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Obama Has to Work with Two Germanys

Foreign Minister Steinmeier is "the president of Germany's Obama fan" and, for instance, "indicated right away that Germany would accept detainees from Guantanamo," while Chancellor Merkel takes "a reserved view of Obama, waiting to see what his administration's policies will look like," writes Spiegel International:

Barack Obama grew up knowing that there were two Germanys. Then the Berlin Wall fell, and he became accustomed to the idea that there was only one Germany. Now that he is president he has discovered, during his first few days in office, that Germany is divided once again. But this time the country is not divided into East and West Germany, but between Merkel's Germany and Steinmeier's Germany. And when it comes to their relationship with the new America, these two Germanys could not be more different.


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Zyme on :

As much as I generally like Steinmeier, one has to acknowledge that his pro-Obama stance probably simply results out of simple populism in this election year. Due to the horrible ratings of the SPD he may be forced to take every "Strohhalm" he can get by posing as Obama's friend to boost public support for him. Merkel on the other hand can afford resisting this cheap populism which may eventually backfire on Steinmeier once Obama isn't as popular anymore here.

Joe Noory on :

Having spent time in "all three Germanys", I think their argument is getting a bit too cute to be anything other than self-flattery.

John in Michigan, USA on :

Perhaps Obama would have better luck if he had traveled to Europe and met people as a Senator, before he went there as a Presidential candidate with his command performance parade appearance. That one, single, hugely successful trip in July was Obama's primary (some would say, only) foreign policy credential. And now, there he is asking another favor...meanwhile it is unclear whether he can control his own party's self-destructive "Buy American" wing. Merkel is 100% correct to take a reserved view.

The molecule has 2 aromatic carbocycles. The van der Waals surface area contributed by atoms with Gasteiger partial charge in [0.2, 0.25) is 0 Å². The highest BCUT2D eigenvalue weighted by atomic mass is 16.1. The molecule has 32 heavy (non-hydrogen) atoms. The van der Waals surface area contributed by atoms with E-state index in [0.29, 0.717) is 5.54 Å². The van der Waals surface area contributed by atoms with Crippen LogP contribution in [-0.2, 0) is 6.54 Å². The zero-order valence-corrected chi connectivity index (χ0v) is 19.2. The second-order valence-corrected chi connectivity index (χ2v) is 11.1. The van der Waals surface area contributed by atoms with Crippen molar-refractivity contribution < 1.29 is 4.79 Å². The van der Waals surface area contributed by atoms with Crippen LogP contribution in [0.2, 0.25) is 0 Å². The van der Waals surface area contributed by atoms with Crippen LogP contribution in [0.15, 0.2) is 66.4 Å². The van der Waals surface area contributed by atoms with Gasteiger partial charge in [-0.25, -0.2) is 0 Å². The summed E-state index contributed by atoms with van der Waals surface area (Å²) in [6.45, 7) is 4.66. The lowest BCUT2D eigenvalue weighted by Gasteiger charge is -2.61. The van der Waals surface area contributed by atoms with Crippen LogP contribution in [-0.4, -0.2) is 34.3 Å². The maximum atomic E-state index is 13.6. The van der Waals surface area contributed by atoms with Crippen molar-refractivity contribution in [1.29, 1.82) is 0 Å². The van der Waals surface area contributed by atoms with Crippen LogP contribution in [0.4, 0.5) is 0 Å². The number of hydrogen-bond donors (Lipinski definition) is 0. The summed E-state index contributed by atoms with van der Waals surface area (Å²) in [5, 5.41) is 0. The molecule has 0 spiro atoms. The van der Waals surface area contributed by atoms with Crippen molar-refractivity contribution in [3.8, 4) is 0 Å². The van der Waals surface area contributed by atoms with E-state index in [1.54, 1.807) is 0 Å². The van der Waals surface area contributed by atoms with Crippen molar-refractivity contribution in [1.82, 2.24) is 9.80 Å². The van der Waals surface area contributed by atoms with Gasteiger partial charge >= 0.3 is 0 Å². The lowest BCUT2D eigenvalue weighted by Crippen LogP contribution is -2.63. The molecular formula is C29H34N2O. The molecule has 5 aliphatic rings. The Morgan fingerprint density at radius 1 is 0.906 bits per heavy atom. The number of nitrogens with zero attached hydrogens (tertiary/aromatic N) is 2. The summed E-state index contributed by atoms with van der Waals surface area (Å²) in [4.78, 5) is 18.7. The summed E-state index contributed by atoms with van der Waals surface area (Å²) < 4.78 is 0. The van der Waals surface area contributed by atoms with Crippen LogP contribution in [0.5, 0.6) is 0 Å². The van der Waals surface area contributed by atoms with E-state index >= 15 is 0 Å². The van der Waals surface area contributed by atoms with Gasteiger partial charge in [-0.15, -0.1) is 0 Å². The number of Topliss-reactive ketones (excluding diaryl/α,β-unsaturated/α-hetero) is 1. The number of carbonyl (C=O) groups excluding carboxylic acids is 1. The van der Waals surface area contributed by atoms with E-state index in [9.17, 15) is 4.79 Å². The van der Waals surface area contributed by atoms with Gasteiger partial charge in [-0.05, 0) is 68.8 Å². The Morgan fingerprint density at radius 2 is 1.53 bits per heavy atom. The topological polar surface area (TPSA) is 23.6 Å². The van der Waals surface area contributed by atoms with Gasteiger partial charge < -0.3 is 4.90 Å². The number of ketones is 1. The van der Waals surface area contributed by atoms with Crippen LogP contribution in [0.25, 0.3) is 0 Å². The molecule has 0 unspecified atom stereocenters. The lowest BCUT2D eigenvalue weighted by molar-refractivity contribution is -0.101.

John in Michigan, USA on :

Also, thanks to josh57 who posted "British and German press react to Clinton's meetings with foreign ministers" on the "Tips from our Readers" sidebar. In that item, I found quotes from [url=,1518,605457,00.html]a Spiegel special report[/url]: "[Steinmeier] wants to position himself with German voters as the country's chief Atlanticist and a passionate friend of the new American government." Joerg, perhaps you can invite Steinmeier to define Atlanticist for us :-) "And during an address given at Harvard last year, he promoted the idea of a trans-Atlantic agenda so often that one could have been forgiven for thinking he was applying for the post of university president." Spiegel seems to agree with you that the concept is a little vague.

Joe Noory on :

Seeing things through a prism of one US president after another in looking for something to love or hate? Focus action or ination, etc. Or any number of outside movements... European politicos need to get a life.

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